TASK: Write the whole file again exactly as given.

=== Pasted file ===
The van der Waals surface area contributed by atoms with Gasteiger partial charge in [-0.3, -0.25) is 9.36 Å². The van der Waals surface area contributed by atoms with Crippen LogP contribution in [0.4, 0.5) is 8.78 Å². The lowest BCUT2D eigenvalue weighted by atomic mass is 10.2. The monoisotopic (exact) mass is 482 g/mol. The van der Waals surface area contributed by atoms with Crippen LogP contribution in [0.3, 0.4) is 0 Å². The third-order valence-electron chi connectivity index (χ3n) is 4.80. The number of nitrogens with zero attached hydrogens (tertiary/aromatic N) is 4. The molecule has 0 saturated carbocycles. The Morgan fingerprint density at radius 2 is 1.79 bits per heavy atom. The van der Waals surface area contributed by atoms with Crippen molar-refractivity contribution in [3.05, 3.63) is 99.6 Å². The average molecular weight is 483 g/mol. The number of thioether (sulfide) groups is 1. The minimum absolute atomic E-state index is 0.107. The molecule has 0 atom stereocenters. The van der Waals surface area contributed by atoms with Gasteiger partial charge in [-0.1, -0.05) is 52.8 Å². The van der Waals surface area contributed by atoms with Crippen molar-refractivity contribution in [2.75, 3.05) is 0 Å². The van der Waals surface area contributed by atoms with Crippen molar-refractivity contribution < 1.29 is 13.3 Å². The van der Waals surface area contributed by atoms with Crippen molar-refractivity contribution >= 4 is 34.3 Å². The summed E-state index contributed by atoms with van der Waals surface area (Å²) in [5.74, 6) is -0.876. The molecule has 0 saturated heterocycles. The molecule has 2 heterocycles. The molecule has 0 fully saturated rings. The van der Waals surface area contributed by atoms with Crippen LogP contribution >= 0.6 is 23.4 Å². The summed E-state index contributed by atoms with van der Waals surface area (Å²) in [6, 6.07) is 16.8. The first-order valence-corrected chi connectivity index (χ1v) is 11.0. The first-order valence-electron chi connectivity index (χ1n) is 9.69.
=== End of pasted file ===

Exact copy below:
The van der Waals surface area contributed by atoms with Gasteiger partial charge in [-0.3, -0.25) is 9.36 Å². The van der Waals surface area contributed by atoms with Crippen LogP contribution in [0.4, 0.5) is 8.78 Å². The lowest BCUT2D eigenvalue weighted by atomic mass is 10.2. The monoisotopic (exact) mass is 482 g/mol. The van der Waals surface area contributed by atoms with Crippen LogP contribution in [0.3, 0.4) is 0 Å². The third-order valence-electron chi connectivity index (χ3n) is 4.80. The number of nitrogens with zero attached hydrogens (tertiary/aromatic N) is 4. The molecule has 0 saturated carbocycles. The Morgan fingerprint density at radius 2 is 1.79 bits per heavy atom. The van der Waals surface area contributed by atoms with Crippen molar-refractivity contribution in [3.05, 3.63) is 99.6 Å². The average molecular weight is 483 g/mol. The number of thioether (sulfide) groups is 1. The minimum absolute atomic E-state index is 0.107. The molecule has 0 atom stereocenters. The van der Waals surface area contributed by atoms with Gasteiger partial charge in [-0.1, -0.05) is 52.8 Å². The van der Waals surface area contributed by atoms with Crippen molar-refractivity contribution in [2.75, 3.05) is 0 Å². The van der Waals surface area contributed by atoms with Crippen molar-refractivity contribution < 1.29 is 13.3 Å². The van der Waals surface area contributed by atoms with Crippen molar-refractivity contribution >= 4 is 34.3 Å². The summed E-state index contributed by atoms with van der Waals surface area (Å²) in [5.74, 6) is -0.876. The molecule has 0 saturated heterocycles. The molecule has 2 heterocycles. The molecule has 0 fully saturated rings. The van der Waals surface area contributed by atoms with Crippen LogP contribution >= 0.6 is 23.4 Å². The summed E-state index contributed by atoms with van der Waals surface area (Å²) in [6, 6.07) is 16.8. The first-order valence-corrected chi connectivity index (χ1v) is 11.0. The first-order valence-electron chi connectivity index (χ1n) is 9.69.